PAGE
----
I read the Song of Ascents, the fifteen Psalms sung in sequence by pilgrims as they ascended the road to Jerusalem. “I will lift up mine eyes unto the hills, from whence cometh my help.”
At the time of Jesus, under the military dominion of Rome, this feast was the most solemn and the most heartfelt. That Passover commemorated, then and today, the Hebrews’ liberation from slavery in Egypt. “This year we are slaves, next year may we all be free”, is the phrase recited in Jewish homes for over two thousand years.
On the ascending pilgrimage to Jerusalem, the toil of the oppressed people grew more severe. The burden of taxation imposed upon the subject people was compounded by religious persecution. For the members of the first monotheistic religion, of the one and only God, the image of Jupiter/Iuppiter on the temple of Jerusalem was an aching sore. In the strenuous struggle against the occupying forces, thousands of youths had been nailed to Roman crossbeams raised high against the upright shaft and displayed for public view. To add to the contempt, they were stripped of their clothing.
Jesus enters Jerusalem with his disciples riding a white donkey, traditionally representing the authority of a King. He is welcomed by crowds of people arriving from throughout Israel and the Roman legion is prepared to suppress all protests.
The crowd gathers around the man riding the white donkey, a symbol of independence, a reminder of the Kingdom founded by King David, who chose Jerusalem as its capital. The man on the donkey is his descendant, through Joseph, adoptive father.
There is a public outpouring of enthusiasm and anticipation. He visits the Temple followed by a cheering crowd. As he enters the Temple area he makes a gesture of deliverance by expelling those who were selling and buying on the holy grounds, who had come to make good money.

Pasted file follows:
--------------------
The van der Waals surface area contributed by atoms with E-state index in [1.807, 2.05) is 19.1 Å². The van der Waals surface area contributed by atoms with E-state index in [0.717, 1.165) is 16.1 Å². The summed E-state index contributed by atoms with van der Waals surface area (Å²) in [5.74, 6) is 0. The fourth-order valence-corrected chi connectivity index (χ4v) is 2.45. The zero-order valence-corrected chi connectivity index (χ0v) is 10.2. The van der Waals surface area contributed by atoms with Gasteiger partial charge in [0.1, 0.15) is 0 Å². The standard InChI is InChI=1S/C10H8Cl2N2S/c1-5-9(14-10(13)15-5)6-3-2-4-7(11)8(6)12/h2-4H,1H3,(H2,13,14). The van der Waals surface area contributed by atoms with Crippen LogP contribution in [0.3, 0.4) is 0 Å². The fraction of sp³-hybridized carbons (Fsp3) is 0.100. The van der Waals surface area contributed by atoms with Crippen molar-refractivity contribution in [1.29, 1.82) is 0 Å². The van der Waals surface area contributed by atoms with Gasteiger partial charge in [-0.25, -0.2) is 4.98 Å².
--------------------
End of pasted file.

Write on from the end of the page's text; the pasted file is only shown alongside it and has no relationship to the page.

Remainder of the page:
Driving them all out of the temple is an act that reconsecrates the place where Israel celebrates Adonài Ehàd, its One and Only Lord. In that moment the Roman idols and their power are suspended.
The people are enraged, the insurrection is now ready, just a word from the descendant of David.
But he did not come to initiate one of many destructive ventures of resistance against the invader. He came to convert, not to subvert.
He has come for the festivity, not for the bloodbath. As the people await his signal to liberate the capital from Roman dominion, prepared not to be caught, he goes forth from the walls with his followers, dispelling the mistaken assumption that he is the leader of a revolt. He proceeds to celebrate the festive meal in a secluded place.
The people, deluded in their expectations, saw that they were missing a rare opportunity to gather in great numbers in Jerusalem alongside the one who had entered as king, inspiring feelings of deliverance.
People have fluctuating emotions, and in doing so, they disown the one they had acclaimed the previous day. They will not lift a finger for the one they had perceived as a deliverer. His demise was to occur as anticipated, through immolation on a barren mount.
Foreign occupation is nowadays’ equivalent of the epidemic: it reduces space, limits celebrations under the pressure of health emergencies. Insurrection against it is meaningless, but the invader must be isolated. Its room for manoeuvre and its ability to spread must be curtailed.
The expulsion of the merchants from the temple is tantamount to the closure of numerous businesses, for the temple is the social organism that must be protected. We will be experiencing yet another Easter of temporary exile.
“This year we are slaves, next year may we all be free.”